Monday, March 16, 2009

We're Lucky, This is a Must Read

Tide turns against schools as foreclosures rise--

By Greg Toppo and Jack Gillum, USA TODAY
FORT PIERCE, Fla. — Way back when times were good — last April — builders showed up one day at Forest Grove Middle School and gutted a little-used classroom off the gym.
Four months and a half-million dollars later, they had transformed the space into a gleaming, bubbling mini marine biology laboratory, with five huge, blue plastic tanks for local marine life and a refrigerated tank that replicates the cold-water ecosystem off Maine.
For the first time, teacher Kevin Stinnette thought, his students could do hands-on lessons with cold-water species such as frilled anemones and Acadia hermit crabs.
Then the mortgage meltdown hit central Florida, and the crabs and anemones weren't the only ones hit with cold water. Here as elsewhere across the USA, hard times have forced schools to trim budgets, freeze hiring and, in a few cases, make substantial job cuts, raising doubts about the future of a range of programs, including the new marine lab.
Already, St. Lucie schools have lost $22 million in tax revenue from lower property values, and the district is staring at a 25% budget cut in the fall. It has frozen salaries and put central office employees on a four-day workweek. Enrollment is down only slightly but if things get much worse, schools here may cut athletics, after-school activities and summer school to the bone — or even consider a four-day week for students.

Read More: Its Bad


Ella Smith said...

This is a great post. I think the county office staff going to 4 days a week is an excellent idea. I do not think much would change at the school houses if this happened. Think how much money could be saved if 20% of the salaries were cut at the county office for a period of time.

Cerebration said...

Great quotes from the article --

The $787 billion congressional stimulus could ease the pain, but just how much is unclear.

A University of Washington analysis this year found that reduced state spending — even without local cuts — could force school districts to eliminate about 9% of K-12 jobs, or 574,277, over three years. But U.S. Education Secretary Arne Duncan says the stimulus could help prevent "hundreds of thousands" of teacher layoffs.

"I guess I'll believe it when I see it," Fowler, Ariz., schools Superintendent Marvene Lobato says of the stimulus package's potential effect on her 4,300-student district. "By the time it trickles through the legislators, I don't think the schools are going to see a whole lot in the end." ...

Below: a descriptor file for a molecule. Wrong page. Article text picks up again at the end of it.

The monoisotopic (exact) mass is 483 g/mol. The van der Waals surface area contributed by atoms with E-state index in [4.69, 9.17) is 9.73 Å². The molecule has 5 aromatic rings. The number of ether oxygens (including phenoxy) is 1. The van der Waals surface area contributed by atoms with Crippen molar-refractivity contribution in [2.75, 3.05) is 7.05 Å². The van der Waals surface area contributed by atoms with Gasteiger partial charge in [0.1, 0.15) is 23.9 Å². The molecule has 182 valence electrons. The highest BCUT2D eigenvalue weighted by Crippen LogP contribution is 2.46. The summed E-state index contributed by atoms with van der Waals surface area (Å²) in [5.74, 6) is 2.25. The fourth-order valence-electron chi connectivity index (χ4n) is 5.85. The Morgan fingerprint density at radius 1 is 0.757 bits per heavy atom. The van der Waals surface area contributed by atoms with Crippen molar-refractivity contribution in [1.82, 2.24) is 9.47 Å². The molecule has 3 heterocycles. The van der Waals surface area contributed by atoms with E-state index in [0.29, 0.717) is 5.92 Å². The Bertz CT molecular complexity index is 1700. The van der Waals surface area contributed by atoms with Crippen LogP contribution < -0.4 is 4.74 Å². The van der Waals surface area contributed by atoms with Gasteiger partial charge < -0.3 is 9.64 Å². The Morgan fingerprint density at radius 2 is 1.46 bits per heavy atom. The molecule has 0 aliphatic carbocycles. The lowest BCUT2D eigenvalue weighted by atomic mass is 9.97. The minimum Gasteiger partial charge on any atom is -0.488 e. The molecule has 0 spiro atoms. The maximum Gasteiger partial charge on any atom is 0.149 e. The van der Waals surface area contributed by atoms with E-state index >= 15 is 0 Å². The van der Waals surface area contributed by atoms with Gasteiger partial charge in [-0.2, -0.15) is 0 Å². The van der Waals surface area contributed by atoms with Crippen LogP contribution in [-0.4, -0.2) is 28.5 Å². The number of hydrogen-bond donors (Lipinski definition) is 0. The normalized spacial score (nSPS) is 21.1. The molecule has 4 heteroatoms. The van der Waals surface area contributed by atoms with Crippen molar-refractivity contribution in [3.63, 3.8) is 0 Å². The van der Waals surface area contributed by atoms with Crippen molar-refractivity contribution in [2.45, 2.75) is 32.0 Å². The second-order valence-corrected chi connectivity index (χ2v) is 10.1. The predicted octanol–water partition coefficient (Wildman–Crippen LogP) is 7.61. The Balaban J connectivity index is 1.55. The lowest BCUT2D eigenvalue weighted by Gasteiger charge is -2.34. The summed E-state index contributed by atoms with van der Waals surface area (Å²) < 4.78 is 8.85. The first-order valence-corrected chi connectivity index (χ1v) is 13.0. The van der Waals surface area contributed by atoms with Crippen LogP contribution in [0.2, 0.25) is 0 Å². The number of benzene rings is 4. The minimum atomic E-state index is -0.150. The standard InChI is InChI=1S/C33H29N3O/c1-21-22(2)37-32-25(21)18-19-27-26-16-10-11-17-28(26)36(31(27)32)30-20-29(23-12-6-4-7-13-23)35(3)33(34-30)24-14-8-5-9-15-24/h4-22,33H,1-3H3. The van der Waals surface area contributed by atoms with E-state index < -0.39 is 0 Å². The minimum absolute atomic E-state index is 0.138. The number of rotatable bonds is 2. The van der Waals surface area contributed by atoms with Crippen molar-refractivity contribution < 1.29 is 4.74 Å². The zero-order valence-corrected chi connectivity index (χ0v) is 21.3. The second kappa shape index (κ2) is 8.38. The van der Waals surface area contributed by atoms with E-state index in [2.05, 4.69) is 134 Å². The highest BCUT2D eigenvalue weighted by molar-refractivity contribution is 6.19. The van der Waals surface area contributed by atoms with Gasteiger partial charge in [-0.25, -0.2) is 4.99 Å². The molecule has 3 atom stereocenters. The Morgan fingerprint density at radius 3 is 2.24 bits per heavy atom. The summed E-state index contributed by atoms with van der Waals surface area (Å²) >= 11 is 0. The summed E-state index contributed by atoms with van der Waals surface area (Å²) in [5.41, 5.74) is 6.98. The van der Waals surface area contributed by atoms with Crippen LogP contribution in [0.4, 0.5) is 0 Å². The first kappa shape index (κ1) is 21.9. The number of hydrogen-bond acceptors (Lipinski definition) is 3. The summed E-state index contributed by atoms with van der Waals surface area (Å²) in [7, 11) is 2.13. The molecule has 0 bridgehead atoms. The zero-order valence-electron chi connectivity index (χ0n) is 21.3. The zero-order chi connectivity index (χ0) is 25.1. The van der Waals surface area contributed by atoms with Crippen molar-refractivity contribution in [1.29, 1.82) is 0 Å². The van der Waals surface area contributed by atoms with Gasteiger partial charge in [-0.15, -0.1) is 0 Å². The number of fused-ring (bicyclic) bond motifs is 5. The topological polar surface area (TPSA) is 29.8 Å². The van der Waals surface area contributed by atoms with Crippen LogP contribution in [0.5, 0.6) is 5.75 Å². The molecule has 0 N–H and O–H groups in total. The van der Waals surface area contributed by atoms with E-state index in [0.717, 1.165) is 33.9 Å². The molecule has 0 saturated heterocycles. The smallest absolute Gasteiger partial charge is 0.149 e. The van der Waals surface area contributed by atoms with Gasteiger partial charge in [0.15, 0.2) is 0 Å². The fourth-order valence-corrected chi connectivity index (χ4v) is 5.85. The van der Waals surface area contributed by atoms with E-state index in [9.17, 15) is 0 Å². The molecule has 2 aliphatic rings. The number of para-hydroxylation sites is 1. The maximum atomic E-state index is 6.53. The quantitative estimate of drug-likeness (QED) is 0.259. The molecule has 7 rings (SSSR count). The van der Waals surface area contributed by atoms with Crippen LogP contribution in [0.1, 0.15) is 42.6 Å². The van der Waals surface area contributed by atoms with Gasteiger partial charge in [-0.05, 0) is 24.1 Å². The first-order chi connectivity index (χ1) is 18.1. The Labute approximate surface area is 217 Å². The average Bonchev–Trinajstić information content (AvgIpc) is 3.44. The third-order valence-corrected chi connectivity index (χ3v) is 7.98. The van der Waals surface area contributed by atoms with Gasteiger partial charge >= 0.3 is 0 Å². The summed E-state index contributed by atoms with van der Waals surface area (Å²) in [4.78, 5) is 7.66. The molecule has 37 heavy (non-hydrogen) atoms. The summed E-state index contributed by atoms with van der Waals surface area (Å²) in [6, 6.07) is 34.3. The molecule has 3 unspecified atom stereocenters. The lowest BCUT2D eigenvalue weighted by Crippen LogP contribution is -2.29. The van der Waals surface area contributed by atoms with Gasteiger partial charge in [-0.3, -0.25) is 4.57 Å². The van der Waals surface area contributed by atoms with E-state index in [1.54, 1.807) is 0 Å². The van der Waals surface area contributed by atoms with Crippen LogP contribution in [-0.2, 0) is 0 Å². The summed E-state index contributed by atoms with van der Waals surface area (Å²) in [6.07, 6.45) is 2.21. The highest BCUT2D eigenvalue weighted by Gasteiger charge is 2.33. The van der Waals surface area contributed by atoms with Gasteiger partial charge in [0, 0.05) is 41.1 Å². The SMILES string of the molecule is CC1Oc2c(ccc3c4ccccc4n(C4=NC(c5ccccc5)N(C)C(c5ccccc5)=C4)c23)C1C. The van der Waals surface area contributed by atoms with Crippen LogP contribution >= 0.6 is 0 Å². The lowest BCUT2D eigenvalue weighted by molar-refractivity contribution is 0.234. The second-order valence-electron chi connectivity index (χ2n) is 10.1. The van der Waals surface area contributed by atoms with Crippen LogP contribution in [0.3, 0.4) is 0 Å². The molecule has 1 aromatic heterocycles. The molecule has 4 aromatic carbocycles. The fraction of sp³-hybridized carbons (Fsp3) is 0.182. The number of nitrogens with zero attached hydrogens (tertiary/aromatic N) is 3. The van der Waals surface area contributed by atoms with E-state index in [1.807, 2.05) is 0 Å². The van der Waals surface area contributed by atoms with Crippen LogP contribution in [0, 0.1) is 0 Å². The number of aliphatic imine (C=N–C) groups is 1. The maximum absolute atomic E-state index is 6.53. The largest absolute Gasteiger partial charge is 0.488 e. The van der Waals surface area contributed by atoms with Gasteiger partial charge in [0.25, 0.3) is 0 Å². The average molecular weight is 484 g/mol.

He has given up his annual raise and asked his employees to do the same. He dispatched 45 staffers from the 300-person central office to work in the schools as clerks, purchasers, bookkeepers and secretaries.

Since 2003, the district's central office has occupied an old Sears store in a former strip mall. Standing in the doorway of her office, school board member Kathryn Hensley jokes, "We're in 'sheets and towels.' "

On a recent Friday afternoon, the store was virtually empty — Lannon has reduced central office staff to four-day weeks so he can turn off the air conditioning and most of the lights. He works most Fridays anyway, propping his office door to let in a breeze.

Lannon has cut the jobs of assistant principals, computer techs and hall monitors. He did away with interscholastic middle-school athletics and won't provide buses for sports at any level.

We need to deal with this reality. DeKalb county has had one of the highest number foreclosures in the state.

We're just not seeing the aggressive budget-cutting here that needs to happen to prepare for a much leaner 2009-2010 school year.

So far, our administration has taken a 2% pay cut off of their six-figure salaries (ouch!)- and offered an early retirement package - which far less than predicted have chosen. In fact, jobs lost through attrition are not near the predicted level - or levels in past years. They've also cut back on transportation to magnet schools and taken back teachers step increase (but still giving all employees a 2.5% pay raise - something not seen in the private sector at all.)

Anything else?

Ella Smith said...

Actually the 2.5% raise was for the 2009-2010 year. Teachers will not get a cost of living raise this year and apparently are going to take cuts by taking away work days.

Anonymous said...

Now get Fowler Arizona's performance stats...what are we getting for our money?

Fowler's admin HQ is in a double-wide...and keeps trucking by helping in the schools.

We will face Fowler's present economic reality soon enuf. The public won't have to force it.